Broadcaster won’t let facts get in the way of war on Christianity
WHAT a coincidence. The ABC steps up its war on Christianity just as Cardinal George Pell returns to Australia to face court over alleged historic sexual offences.
Pell strongly denies those allegations and we cannot discuss them.
But that doesn’t stop the ABC from vilifying his church and his faith.
On Monday, the ABC ran a long program about historic sexual abuse in the Catholic Church in Philadelphia — way off in the US — as if we really needed to know this here and now.
But the ABC’s most ridiculous attack on Christianity came yesterday, with a co- ordinated campaign to persuade us that “the men most likely to abuse their wives are evangelical Christians” who occasionally go to church.
ABC presenter Julia Baird and ABC journalist Hayley Gleeson published an essay on the ABC’s site which gave just one source for this astonishing claim: “As theology professor Steven Tracy wrote in 2008: ‘ It is widely accepted by abuse experts ( and validated by numerous studies) that evangelical men who sporadically attend church are more likely than men of any other religious group ( and more likely than secular men) to assault their wives’.”
ABC Radio National presenter Fran Kelly accepted this without a flicker of doubt in interviewing Baird, asking: “Is it a matter of belief system?”
And they agreed the problem was “patriarchal” churches — male led — which encouraged men to bully their wives by preaching the Biblical passage: “Wives, submit to your own husbands.”
Baird, who has since repeated her attack on the ABC’s 7.30, suggests this could be a scandal to rival priests abusing children.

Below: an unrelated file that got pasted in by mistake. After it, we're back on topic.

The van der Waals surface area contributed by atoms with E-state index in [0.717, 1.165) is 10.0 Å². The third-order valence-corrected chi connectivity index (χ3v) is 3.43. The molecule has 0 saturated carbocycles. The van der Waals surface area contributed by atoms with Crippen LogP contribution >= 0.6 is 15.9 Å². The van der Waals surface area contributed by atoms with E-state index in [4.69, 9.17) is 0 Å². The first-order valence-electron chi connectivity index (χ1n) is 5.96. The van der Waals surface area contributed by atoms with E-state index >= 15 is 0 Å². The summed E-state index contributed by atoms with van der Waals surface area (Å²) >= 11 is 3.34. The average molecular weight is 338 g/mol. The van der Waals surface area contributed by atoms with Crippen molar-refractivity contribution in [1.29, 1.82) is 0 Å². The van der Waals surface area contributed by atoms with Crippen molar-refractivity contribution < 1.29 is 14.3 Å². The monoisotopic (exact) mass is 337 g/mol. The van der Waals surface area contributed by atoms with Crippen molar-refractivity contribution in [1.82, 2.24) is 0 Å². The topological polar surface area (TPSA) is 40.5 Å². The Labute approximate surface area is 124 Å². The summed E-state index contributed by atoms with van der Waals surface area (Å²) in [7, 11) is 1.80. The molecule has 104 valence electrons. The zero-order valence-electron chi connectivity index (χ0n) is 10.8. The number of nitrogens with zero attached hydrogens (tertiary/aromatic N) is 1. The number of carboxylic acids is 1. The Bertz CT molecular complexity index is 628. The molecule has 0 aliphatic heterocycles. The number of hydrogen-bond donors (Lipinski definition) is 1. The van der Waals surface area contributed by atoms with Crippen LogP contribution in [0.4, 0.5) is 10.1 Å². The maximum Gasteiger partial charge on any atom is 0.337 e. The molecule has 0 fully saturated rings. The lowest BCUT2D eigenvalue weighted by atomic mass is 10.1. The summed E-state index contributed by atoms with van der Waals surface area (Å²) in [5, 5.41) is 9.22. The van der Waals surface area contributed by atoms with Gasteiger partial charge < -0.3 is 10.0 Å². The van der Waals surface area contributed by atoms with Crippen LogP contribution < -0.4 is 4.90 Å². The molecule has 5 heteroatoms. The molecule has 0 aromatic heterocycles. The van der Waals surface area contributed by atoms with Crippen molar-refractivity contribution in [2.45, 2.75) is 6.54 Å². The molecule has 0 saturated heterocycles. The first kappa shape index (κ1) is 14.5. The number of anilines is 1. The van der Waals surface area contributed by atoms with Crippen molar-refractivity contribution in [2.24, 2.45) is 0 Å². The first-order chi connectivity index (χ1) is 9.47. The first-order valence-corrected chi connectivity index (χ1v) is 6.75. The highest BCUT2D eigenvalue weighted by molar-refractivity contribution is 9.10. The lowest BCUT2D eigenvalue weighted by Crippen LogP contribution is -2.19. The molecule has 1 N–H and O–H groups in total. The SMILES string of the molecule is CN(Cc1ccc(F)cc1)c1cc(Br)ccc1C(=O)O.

But anyone remotely familiar with Christianity and Australia should have instantly realised there’s no way “the men most likely to abuse their wives are evangelical Christians”.
First, our worst rates of domestic violence notoriously occur in Aboriginal families, where women are at least 31 times more likely to be hospitalised by violent partners. Second, it is not the Bible but the Koran that licenses domestic violence. Christ stopped the stoning of a woman accused of adultery, but Mohammed said men could hit disobedient wives.
And, third, Baird herself concedes deep in her online article that her American source says “regular church attenders are less likely to commit acts of intimate partner violence”.
That suggests Christianity actually protects women, exactly the opposite of what the ABC implied. But check further and it becomes clear Baird missed clear evidence that contradicts her anti- church theory.
Her single source for her big claim is Steven Tracy, a theology professor at a Phoenix seminary, who did indeed in one essay claim “conservative Protestant men who are irregular church attendees are the most likely to batter their wives”. But when you check Tracy’s own sources you’ll find the evidence is against him.
Tracy cites a paper by Professor Christopher G. Ellison which actually finds that other groups experience greater incidences of domestic violence. The paper claims: “African Americans in particular have higher levels of domestic violence.” What’s more, Ellison says that men who often go to a Christian church “are 72 per cent less likely to abuse their female partners than men from comparable backgrounds who do not attend services”.
The conclusion is clear: “Our findings … suggest that religious involvement, specifically church attendance, protects against domestic violence”. Christianity literally saves.
Tracy also quotes in his footnotes a New Zealand study by Emeritus Professor David Fergusson which confirms that Christianity is a civilising influence. Tracy writes: “11.2 per cent of husbands who never attended church assaulted their wives. But only 2.2 per cent of husbands who attended church at least monthly assaulted their wives, while 6.2 per cent of husbands who attended church sporadically assaulted their wives.”
This is not what Baird reported and what the ABC yesterday claimed.
Why didn’t the ABC report the truth: that Christianity actually saves women from abuse?
The ABC is not merely at war with Christianity. This proves something worse: it is attacking the faith that most makes people civil.